SINGAPORE - Recently welcomed a new baby into the family?
Men, pay attention.
You are also prone to post-partum - or birth - depression (PPD).
The ecstasy of seeing your child for the first time, all that pride and joy, can quickly fade in the reality of a screaming infant needing near-constant care.
This is a stressful time and new parents often report fights with their partners.
And while mum gets a few weeks' off, dad is likely to have to go back work, feeling totally exhausted.
"You don't want to miss out on things or be an absent dad, so you push it a little, and try to help," says Mr Lucas Chong, 34, whose child is now a little over two years' old.
But one in 10 dads experiences something more serious, according to a 2010 study in the Journal of the American Medical Association.
"The definition is the same as it is for maternal post-partum depression," the study's co-author James Paulson, an associate professor of psychology at Old Dominion University in Virginia, US, who has been studying paternal PPD since 2004, told the Washington Post.
Postpartummen.com describes PPD like this: "Now, you've lost your sense of humour, and there's not much to look forward to.
"You've started getting more anxious or panicky. You've had trouble sleeping. And you're miserable a lot of the time.
"Or perhaps you've been irritable. You're getting more stressed at work and getting angry with your wife.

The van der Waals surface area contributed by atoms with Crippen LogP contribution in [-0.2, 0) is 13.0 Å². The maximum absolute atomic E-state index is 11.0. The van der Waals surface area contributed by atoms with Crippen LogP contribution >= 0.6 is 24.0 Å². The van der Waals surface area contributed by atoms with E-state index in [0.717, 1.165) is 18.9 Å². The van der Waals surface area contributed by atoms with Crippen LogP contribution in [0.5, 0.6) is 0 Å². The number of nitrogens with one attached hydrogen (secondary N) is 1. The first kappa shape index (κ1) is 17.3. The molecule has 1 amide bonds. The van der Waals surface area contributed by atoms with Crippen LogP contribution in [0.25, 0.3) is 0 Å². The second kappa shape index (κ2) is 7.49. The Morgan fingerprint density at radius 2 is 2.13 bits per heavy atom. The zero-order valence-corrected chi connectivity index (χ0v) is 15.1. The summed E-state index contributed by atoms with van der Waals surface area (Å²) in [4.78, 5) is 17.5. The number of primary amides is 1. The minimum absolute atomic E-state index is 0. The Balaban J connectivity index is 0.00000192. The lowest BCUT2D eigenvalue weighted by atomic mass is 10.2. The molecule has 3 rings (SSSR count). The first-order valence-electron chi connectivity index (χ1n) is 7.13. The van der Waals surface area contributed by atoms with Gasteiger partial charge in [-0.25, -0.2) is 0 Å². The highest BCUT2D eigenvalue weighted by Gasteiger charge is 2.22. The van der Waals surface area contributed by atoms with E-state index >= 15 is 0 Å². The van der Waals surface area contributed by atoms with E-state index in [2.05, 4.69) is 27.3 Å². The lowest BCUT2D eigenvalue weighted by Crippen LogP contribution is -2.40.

"Maybe you've noticed you're drinking more - or withdrawing from people."
Left untreated, it can result in damaging, long-term consequences for you, your kids, your marriage, your career and even your finances.
Paternal PPD can happen anytime during the first year of the child's life.
And it doesn't necessarily present itself in stereotypical ways - sadness, crying or feelings of worthlessness.
"Instead, it's a sense of detachment, a loss of ability to connect with what's important in the world or the inability to experience pleasure," Dr Paulson said.
Risk factors include a poor relationship with your partner, the family and economic problems.
Some dads also feel resentment at feeling excluded from the closeness experienced between mother and child.
Up to half of men whose partners are depressed are also depressed.
The conditions are often exacerbated because men don't like to admit that they need help.
Experts recommend talking to a mental health expert or finding support groups or friends who also recently had babies.
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